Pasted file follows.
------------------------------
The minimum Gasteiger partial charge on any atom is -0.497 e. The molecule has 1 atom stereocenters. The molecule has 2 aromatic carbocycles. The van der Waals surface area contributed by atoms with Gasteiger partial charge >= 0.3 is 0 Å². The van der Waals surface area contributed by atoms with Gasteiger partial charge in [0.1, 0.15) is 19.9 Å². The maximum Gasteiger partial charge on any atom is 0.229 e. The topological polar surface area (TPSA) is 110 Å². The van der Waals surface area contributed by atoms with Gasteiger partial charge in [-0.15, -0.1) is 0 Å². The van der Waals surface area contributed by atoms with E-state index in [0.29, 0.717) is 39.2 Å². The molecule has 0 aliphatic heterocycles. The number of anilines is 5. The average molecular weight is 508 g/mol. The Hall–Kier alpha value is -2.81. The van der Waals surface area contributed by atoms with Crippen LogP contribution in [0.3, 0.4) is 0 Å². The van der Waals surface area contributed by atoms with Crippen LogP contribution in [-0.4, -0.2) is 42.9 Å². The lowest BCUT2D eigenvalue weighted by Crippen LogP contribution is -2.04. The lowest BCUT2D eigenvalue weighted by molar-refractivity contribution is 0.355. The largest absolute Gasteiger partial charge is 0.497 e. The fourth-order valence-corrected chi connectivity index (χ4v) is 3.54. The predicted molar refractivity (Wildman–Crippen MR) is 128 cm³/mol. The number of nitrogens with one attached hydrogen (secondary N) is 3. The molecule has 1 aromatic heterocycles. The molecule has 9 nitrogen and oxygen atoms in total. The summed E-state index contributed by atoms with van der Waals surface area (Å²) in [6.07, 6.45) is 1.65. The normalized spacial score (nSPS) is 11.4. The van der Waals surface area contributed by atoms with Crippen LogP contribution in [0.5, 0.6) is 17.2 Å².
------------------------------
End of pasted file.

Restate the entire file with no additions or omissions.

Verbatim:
The minimum Gasteiger partial charge on any atom is -0.497 e. The molecule has 1 atom stereocenters. The molecule has 2 aromatic carbocycles. The van der Waals surface area contributed by atoms with Gasteiger partial charge >= 0.3 is 0 Å². The van der Waals surface area contributed by atoms with Gasteiger partial charge in [0.1, 0.15) is 19.9 Å². The maximum Gasteiger partial charge on any atom is 0.229 e. The topological polar surface area (TPSA) is 110 Å². The van der Waals surface area contributed by atoms with Gasteiger partial charge in [-0.15, -0.1) is 0 Å². The van der Waals surface area contributed by atoms with E-state index in [0.29, 0.717) is 39.2 Å². The molecule has 0 aliphatic heterocycles. The number of anilines is 5. The average molecular weight is 508 g/mol. The Hall–Kier alpha value is -2.81. The van der Waals surface area contributed by atoms with Crippen LogP contribution in [0.3, 0.4) is 0 Å². The van der Waals surface area contributed by atoms with Crippen LogP contribution in [-0.4, -0.2) is 42.9 Å². The lowest BCUT2D eigenvalue weighted by Crippen LogP contribution is -2.04. The lowest BCUT2D eigenvalue weighted by molar-refractivity contribution is 0.355. The largest absolute Gasteiger partial charge is 0.497 e. The fourth-order valence-corrected chi connectivity index (χ4v) is 3.54. The predicted molar refractivity (Wildman–Crippen MR) is 128 cm³/mol. The number of nitrogens with one attached hydrogen (secondary N) is 3. The molecule has 1 aromatic heterocycles. The molecule has 9 nitrogen and oxygen atoms in total. The summed E-state index contributed by atoms with van der Waals surface area (Å²) in [6.07, 6.45) is 1.65. The normalized spacial score (nSPS) is 11.4. The van der Waals surface area contributed by atoms with Crippen LogP contribution in [0.5, 0.6) is 17.2 Å².